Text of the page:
Symantec is talking up its mobile security plans.
As part of a push across its consumer and enterprise portfolio, Symantec is adding support for Google Android and Apple iOS - the operating system for the iPhone and iPad - as well as an upcoming solution aimed at communication service providers.
The focus is on helping organizations address the challenges around securing mobile devices as the products proliferate through enterprises. According to a report from IDC, vendors shipped 55 percent more mobile device shipments in the first half of 2010 than they did during the first six months of 2009, with Android and iOS-based devices having close to one-third of the market for the year.
For enterprises, the heterogeneity of the mobile market is part of the challenges they face, explained Piero DePaoli, director of product marketing for the core security group at Symantec.
"The growth of iPhone and Android has turned this into a market that really has five very strong players," he said. "That means to the enterprises that it is very difficult to standardize on one platform, and then when you do allow all five of those major operating systems to work within your company, it's near impossible to keep up with all of the changes for all of those different operating systems."
"With all those different mobile operating systems, it becomes super important for the IT manager to have a single place to be able to manage all of them," he said, adding Symantec offers organizations the ability to do that.
The extended support for Android and iOS builds on Symantec's previous support for Windows Mobile and BlackBerry devices in Symantec Mobile Management 7.0. On the consumer side, the company has Norton Mobile Security for Android still in beta, but it is expected to be generally available in the coming months.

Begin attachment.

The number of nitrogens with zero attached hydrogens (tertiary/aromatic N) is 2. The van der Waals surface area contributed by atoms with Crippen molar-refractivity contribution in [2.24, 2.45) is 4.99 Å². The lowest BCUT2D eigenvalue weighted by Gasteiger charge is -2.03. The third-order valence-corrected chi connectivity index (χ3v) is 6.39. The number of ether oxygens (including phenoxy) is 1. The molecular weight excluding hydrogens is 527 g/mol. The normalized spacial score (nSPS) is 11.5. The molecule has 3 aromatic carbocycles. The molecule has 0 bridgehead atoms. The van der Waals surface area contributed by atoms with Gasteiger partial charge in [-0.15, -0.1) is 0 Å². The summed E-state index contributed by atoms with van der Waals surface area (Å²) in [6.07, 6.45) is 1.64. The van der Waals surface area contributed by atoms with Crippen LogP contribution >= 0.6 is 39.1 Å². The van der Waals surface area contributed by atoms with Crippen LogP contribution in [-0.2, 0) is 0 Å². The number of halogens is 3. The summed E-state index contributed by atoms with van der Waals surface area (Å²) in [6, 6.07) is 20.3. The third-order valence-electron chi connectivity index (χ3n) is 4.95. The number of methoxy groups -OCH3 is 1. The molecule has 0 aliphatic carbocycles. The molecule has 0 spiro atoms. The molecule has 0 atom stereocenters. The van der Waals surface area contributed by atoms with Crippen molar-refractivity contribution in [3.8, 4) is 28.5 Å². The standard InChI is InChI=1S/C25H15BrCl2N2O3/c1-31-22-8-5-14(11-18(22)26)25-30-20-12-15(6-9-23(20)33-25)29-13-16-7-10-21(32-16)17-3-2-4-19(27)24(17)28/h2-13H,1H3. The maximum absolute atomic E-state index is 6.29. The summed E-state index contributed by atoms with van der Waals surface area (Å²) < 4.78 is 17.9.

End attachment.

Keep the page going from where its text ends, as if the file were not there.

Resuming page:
The main challenges facing IT when it comes to mobile security tend to revolve around management, analysts told eWEEK. For Symantec, addressing that has meant building in new features such as remote wipe, password policy enforcement and device inventory.
"Through some of the acquisitions that we've made this year we've also been able to get some more mobile capabilities," DePaoli said. "Through our acquisitions of GuardianEdge and PGP, we have a mobile encryption offering for some of the mobile platforms, and through our acquisitions of VeriSign we now have a two-factor authentication system that can be used on a mobile phone in place of a token that's called the VeriSign Identity Protection, or VIP service. Then lastly we will also have the ability to do device certificates for authentication."
Communication service providers are being targeted as well with a service that will give them the ability to put software on the edge of their network that allows all of their traffic to be scanned for malware and spam. The service, which is slated to be available this winter, will also include Web content control functionality.
"We have an upcoming offering that will allow the communication service provider to have a cloud-based, device-agnostic mobile security solution that they can provide to their enterprise customers which would give their enterprise customers a higher quality of experience and more security," DePaoli said.
"Symantec's mission is to secure people and information through identity, protection and context, and our broad approach to mobile security and management is a key extension of protection for all of our customers," said Francis deSouza, senior vice president of the Enterprise Security Group at Symantec, in a statement. "By providing mobile security and management for smart devices, we're making it easier for enterprises to allow their employees to use their device of choice without putting corporate data at risk."